And as for Scar, we don’t yet know how the “live-action” version will treat him, but it would probably do well to take a page from the animated version and show that he just lusts after power. It’s Hamlet, and no one needs an explanation of why Claudius kills Hamlet’s father. Sometimes backstory is unnecessary, providing exposition without suitable explanation. What makes Scar interesting isn’t his backstory, but his personality and his actions. His motivation may be direct and simple, but what 1994’s The Lion King does with it is make him charismatic and monomaniacal, and through his actions, the larger themes of the movie solidify.

Scar wants to be king, but he doesn’t know what ruling is about. It’s just a prize to be won, and once he has it, Pride Rock goes to hell. He upsets the delicate balance by letting the hyenas run rampant, which devastates the food supplies. Like Simba as a child, Scar thinks ruling is just about getting to do what you want, and the movie shows the consequences of that behavior. Sure, he’s evil, but his actions have specificity to the larger narrative. We can see why Mufasa (James Earl Jones) was a good ruler and what Simba needs to understand about the burden of responsibility. Once you make Scar a joy to watch (casting Irons was one of the best moves Disney Animation ever made), then the audience is hooked.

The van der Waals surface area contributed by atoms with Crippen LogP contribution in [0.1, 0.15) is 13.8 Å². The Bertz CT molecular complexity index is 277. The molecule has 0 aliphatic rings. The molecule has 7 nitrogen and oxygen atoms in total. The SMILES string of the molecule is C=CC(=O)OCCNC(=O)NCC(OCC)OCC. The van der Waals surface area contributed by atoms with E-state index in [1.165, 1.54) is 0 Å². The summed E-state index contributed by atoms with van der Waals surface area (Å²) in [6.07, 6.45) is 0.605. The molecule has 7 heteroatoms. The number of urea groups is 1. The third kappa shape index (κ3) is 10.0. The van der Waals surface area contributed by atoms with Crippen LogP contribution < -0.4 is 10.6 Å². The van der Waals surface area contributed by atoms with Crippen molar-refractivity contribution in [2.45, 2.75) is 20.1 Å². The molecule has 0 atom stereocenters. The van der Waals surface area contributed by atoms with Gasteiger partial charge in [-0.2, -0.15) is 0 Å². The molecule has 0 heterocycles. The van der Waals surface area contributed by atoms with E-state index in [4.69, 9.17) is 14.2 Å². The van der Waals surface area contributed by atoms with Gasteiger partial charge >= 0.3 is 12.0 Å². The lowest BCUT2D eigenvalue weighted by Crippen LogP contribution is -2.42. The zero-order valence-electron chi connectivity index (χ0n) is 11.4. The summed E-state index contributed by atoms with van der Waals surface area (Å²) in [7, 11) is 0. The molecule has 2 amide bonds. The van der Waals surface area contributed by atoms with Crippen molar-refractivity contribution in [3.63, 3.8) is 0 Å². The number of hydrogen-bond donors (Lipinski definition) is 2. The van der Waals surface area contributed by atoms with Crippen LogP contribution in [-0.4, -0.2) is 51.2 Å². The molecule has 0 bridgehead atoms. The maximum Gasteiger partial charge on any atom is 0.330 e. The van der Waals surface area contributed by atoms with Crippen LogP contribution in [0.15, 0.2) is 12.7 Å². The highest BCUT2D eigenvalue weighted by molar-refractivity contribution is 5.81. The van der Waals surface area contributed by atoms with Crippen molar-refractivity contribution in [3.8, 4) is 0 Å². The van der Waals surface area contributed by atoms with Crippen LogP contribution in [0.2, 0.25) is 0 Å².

The conventional wisdom is that you need a villain who is relatable, but I would counter that you need a villain who is interesting. Not everyone needs to have some deep-seated trauma that makes them tragic and empathetic. I don’t know if Disney will ever return to this kind of villain in their animated features, but they would do well to consider it. You don’t have to lose theme or character development just because the antagonist is unquestionably evil. You just have to make them charismatic and compelling. And a song on the level of “Be Prepared” doesn’t hurt either.